Thursday, July 23

Put Feelings Into Your Artwork and Let the Emotion Flow!

Today’s Image
Moonlight Ceremonial
Acrylic on Canvas
Copyright 2008
Today’s blog is about something emotional. Today's Image is an acrylic of mine.

Artists are known for their ability to visualize and then to render what they see and feel.

The ability to capture feelings in artwork is what separates the artist from the illustrator, the sculptor from the potter, and the photographer from the picture-taker.

Why is that?

You have probably read or heard art critics, or anyone with a good eye actually, use less-than-glowing terms, such as flat, lifeless, or boring to describe a work of art. Of course, they may be full of hot air or wholly unsuitable for making a comment, but many times they are right on target.

What do they mean? What is it that they’re not liking or seeing? We may never know because they are not able to be more explicit or to express exactly what they mean.

I think they mean the artist’s feelings. It’s called other things, too, such as grasp, or soul, or vision, or, blandly, artistic ability. You've probably heard it put other ways, too. For example, in portrait painting, it’s physiognomy, the art of discovering temperament and character from outward appearance, especially the face. (Drop that into a conversation and see jaws drop.)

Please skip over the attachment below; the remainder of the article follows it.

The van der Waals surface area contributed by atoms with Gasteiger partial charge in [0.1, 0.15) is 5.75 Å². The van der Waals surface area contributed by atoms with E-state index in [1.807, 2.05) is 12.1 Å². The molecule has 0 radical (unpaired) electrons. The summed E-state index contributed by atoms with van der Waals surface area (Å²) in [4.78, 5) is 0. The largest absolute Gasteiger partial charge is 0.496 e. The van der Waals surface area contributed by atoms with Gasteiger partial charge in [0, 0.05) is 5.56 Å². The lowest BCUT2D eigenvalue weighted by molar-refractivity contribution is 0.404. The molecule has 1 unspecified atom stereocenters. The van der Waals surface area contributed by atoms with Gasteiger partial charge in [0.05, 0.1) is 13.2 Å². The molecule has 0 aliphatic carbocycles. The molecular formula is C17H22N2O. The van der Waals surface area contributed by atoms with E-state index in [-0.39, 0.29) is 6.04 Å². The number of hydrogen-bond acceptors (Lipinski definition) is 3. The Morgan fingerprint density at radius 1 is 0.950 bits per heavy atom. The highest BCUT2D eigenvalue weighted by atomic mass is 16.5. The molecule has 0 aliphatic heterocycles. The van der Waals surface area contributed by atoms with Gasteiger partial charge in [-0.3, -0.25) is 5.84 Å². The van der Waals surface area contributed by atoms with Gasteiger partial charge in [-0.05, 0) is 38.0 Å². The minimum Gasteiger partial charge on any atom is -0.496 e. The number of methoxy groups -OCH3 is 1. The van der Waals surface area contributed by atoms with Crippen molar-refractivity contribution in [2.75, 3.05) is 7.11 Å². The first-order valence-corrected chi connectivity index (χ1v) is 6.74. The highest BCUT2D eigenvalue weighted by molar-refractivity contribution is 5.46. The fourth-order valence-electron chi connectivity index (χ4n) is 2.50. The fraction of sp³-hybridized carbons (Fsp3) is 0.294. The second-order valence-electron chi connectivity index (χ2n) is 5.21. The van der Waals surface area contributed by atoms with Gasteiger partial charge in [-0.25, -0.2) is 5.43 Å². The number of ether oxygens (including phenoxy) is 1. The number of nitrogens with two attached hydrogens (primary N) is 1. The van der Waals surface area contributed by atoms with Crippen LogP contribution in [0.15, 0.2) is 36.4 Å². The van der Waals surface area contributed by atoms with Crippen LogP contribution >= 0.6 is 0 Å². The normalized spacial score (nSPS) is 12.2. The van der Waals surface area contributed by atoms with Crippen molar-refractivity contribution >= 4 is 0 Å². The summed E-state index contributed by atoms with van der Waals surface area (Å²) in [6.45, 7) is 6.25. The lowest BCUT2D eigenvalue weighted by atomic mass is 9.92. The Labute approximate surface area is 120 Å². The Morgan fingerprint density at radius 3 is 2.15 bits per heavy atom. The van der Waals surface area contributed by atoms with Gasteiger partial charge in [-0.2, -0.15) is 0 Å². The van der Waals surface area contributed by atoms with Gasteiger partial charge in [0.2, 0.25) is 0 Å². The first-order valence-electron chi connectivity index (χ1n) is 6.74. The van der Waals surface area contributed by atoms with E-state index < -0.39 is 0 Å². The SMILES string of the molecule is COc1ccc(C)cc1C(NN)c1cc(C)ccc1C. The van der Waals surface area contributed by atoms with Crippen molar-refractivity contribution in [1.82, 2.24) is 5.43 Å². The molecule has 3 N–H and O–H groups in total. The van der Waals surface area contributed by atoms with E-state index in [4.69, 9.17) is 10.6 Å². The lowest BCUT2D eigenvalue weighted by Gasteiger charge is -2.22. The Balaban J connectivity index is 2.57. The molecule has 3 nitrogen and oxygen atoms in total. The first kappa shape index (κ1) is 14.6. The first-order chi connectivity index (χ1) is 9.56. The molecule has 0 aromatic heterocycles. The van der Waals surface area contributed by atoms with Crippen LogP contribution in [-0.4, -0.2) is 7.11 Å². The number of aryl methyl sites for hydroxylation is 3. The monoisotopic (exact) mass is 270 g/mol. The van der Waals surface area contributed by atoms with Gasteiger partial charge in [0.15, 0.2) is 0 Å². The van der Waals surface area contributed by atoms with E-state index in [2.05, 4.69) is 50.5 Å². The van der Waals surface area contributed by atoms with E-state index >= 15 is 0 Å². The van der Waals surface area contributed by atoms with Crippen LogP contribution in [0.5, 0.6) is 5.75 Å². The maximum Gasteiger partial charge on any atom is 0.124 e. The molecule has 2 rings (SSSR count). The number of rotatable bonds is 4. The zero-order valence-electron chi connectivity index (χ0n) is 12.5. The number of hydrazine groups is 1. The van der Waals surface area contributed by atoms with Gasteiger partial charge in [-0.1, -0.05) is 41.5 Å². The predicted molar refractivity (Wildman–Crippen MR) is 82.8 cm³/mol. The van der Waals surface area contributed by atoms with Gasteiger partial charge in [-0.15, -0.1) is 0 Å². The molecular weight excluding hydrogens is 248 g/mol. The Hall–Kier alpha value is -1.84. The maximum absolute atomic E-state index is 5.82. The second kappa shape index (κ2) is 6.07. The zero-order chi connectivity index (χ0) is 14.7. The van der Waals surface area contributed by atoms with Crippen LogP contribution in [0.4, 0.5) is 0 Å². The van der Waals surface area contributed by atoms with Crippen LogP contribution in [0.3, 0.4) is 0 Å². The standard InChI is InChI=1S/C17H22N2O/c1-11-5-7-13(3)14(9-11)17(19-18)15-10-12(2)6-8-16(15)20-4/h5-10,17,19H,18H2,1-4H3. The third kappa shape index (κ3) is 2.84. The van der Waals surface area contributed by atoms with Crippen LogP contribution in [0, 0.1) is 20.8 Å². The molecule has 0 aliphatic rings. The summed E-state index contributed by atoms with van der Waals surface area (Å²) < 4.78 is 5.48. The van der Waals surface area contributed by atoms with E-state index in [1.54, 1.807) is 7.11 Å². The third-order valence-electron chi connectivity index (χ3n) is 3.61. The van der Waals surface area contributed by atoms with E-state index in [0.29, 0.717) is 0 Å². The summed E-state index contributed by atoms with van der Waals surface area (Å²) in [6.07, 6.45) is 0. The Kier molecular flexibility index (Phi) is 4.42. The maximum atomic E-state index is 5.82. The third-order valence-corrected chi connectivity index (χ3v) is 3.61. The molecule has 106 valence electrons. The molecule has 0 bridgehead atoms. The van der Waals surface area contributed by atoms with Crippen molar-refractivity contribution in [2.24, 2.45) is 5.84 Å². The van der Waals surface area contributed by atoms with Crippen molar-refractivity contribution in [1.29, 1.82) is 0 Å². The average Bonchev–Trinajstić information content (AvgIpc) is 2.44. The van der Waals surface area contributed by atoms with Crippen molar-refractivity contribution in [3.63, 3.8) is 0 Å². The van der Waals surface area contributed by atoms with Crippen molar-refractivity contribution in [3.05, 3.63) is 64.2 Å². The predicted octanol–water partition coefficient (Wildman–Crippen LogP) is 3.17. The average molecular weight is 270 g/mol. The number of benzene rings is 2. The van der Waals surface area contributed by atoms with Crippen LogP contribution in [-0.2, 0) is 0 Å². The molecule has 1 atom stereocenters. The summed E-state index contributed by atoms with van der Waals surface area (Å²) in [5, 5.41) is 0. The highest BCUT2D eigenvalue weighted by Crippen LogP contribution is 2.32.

Feelings! That’s one of the reasons artists are right-brained. We have feelings! We have empathy. We have sympathy. We commiserate. We look within and beyond. I liken this ability to that of actors who are able to portray an individual in a role so convincingly, they “become” that person for a time.

Pretty strong stuff, these feelings.

How can you tell the artist put his or her feelings into the work? Simply stated, it’s obvious. The work takes on an importance. It draws you in, and it’s difficult to stop looking. You keep discovering nuances. It outshines other work.

If the work is an animate object, you feel the emotional tie. If it’s a landscape, you feel what the artist felt at the place and time. In abstract works, you feel the whole experience the artist brings to the moment.

Look at any one of Mary Cassatt’s paintings of children.

Look at any one of Georgia O’Keeffe’s New Mexican landscapes.

Look at any one of Claude Monet’s garden paintings at Giverny.

Look at any one of Mark Rothko’s contemporary paintings.

You feel!

Now, go look at your own work, and see if your feelings are really in it.


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